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  • Writer's pictureGedaliah Borvick

Like Father, Like Son

Updated: Aug 8, 2022

Tomas and Jan Masaryk (Public domain)

Israel enjoys a strong relationship with the Czech Republic and Slovakia, two countries that comprise the former Czechoslovakia. To understand the root of this special relationship, let’s go back over 130 years and focus on Tomas Masaryk.

The name Masaryk may ring a bell, as streets in over half a dozen cities across Israel – including a block in Jerusalem’s German Colony – a kibbutz near Haifa, numerous town squares and even a major forest have been named in his memory.

Tomas Masaryk was a renaissance man: a sociologist, philosopher, politician and statesman. He worked tirelessly to help Czechoslovakia gain its independence after World War I and served as the country’s first president.

Masaryk was a strong friend of the Jews. Growing up exposed to many antisemitic influences, he freed himself of bigotry through positive encounters with Jews and through his studies of religion, philosophy and sociology. A classic example of Tomas Masaryk’s compassion and courage was his defense in 1899 of Leopold Hilsner, a Jew accused of ritual murder and condemned to death. Standing practically alone in the face of overwhelming public hostility, Masaryk defended Hilsner and railed against the shameful antisemitic behavior of the masses.

After the 1917 Balfour Declaration gave a major boost to the Zionist movement, and soon after his election as president, Masaryk declared that Czechoslovakia would support a Jewish homeland. Masaryk put his words into action and, in April 1927, was the first head of a democratic state to visit Palestine and meet with members of the Yishuv.

Tomas’ son Jan Masaryk had a different world view than his father, but concerning the Jews and Israel, he and his father were in full agreement. Starting before World War II, Jan lived primarily in London, first as his country’s envoy and then as the government-in-exile’s minister of foreign affairs. He was exposed to many Jews, and those relationships influenced him greatly.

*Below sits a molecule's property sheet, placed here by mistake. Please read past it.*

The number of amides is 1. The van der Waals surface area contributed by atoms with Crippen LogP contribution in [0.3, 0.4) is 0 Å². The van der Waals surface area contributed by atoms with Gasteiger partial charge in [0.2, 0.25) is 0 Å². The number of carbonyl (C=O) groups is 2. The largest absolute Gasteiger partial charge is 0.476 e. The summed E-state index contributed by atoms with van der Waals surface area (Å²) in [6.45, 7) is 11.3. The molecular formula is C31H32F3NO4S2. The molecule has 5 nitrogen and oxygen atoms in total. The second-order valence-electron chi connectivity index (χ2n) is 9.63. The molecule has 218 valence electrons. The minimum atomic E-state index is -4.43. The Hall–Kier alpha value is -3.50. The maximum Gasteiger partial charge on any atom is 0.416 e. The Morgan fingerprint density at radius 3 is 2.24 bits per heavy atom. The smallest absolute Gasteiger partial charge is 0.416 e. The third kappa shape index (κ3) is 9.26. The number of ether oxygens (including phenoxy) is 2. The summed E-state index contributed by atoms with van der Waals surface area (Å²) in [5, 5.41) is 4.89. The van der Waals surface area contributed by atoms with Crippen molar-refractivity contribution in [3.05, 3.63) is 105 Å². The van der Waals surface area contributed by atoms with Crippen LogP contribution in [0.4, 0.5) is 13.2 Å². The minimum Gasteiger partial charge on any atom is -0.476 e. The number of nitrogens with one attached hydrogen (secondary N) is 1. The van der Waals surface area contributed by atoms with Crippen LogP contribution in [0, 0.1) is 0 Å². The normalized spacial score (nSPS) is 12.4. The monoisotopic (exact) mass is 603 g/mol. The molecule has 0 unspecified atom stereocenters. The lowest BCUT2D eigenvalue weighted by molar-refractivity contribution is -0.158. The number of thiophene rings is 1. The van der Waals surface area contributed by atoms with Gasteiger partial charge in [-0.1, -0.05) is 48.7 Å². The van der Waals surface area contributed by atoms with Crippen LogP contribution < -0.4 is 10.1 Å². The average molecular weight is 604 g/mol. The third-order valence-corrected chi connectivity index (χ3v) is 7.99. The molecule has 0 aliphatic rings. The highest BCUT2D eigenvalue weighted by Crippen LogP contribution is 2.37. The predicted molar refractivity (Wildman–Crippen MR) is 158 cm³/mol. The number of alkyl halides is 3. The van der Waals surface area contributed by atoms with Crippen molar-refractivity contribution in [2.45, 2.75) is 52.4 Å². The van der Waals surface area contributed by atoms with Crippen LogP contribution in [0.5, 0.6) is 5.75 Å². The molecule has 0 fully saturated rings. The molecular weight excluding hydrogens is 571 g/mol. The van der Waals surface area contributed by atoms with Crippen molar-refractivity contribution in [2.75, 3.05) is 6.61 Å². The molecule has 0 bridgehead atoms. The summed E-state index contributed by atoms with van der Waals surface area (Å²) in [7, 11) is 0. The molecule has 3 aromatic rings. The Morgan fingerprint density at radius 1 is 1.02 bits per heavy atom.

For example, in September 1938, the United Kingdom, France, and Italy signed the catastrophic Munich Agreement, permitting German annexation of the Sudetenland in western Czechoslovakia. Adolf Hitler announced it was his last territorial claim in Europe, and Europe naively celebrated that they averted a major war. The following night, Jan Masaryk visited Chaim Weizmann, who was president of the World Zionist Organization and would later become Israel’s first president.

“I shall never forget," Masaryk recalled, “how tactfully Weizmann and his Jewish friends expressed their condolences. If I did not lose my faith in mankind at that time of my life, I owe it to this evening at the Weizmanns. That night I realized what Jewish wisdom is based on. Jews don´t think in days or months, they think in centuries, in millennia.“

Immediately after the war, Czechoslovakia, under Masaryk’s guidance, allowed thousands of Jewish refugees from Eastern Europe to cross its territory on their way to Palestine. In 1947, Czechoslovakia voted in favor of the UN partition resolution recommending the establishment of a Jewish state. In addition, defying a UN embargo, Czechoslovakia provided crucial military support and also trained Israeli pilots, which was critical for Israel’s victory in its War of Independence.

Prime Minister David Ben Gurion didn’t mince words in recognizing the significance of Czechoslovakia’s assistance: “They saved our country. I don’t doubt it. The Czech weapons were the most important help that we got. They saved us, and I doubt very much that we would have survived the first month without them.”

Jan Masaryk eagerly anticipated the establishment of the State of Israel. Unfortunately, he died two weeks after the Communist Party came into power, a mere two months before Israel declared its independence. The Communist government reported that he had committed suicide, but forensic experts later determined that the cause of death was murder – which unfortunately made perfect sense, as Jan Masaryk would not kowtow to the Communist Party, whose interests were anathema to his values and beliefs.


Gedaliah Borvick is the founder of My Israel Home (, a real estate agency focused on helping people from abroad buy and sell homes in Israel. To sign up for his monthly market updates, contact him at

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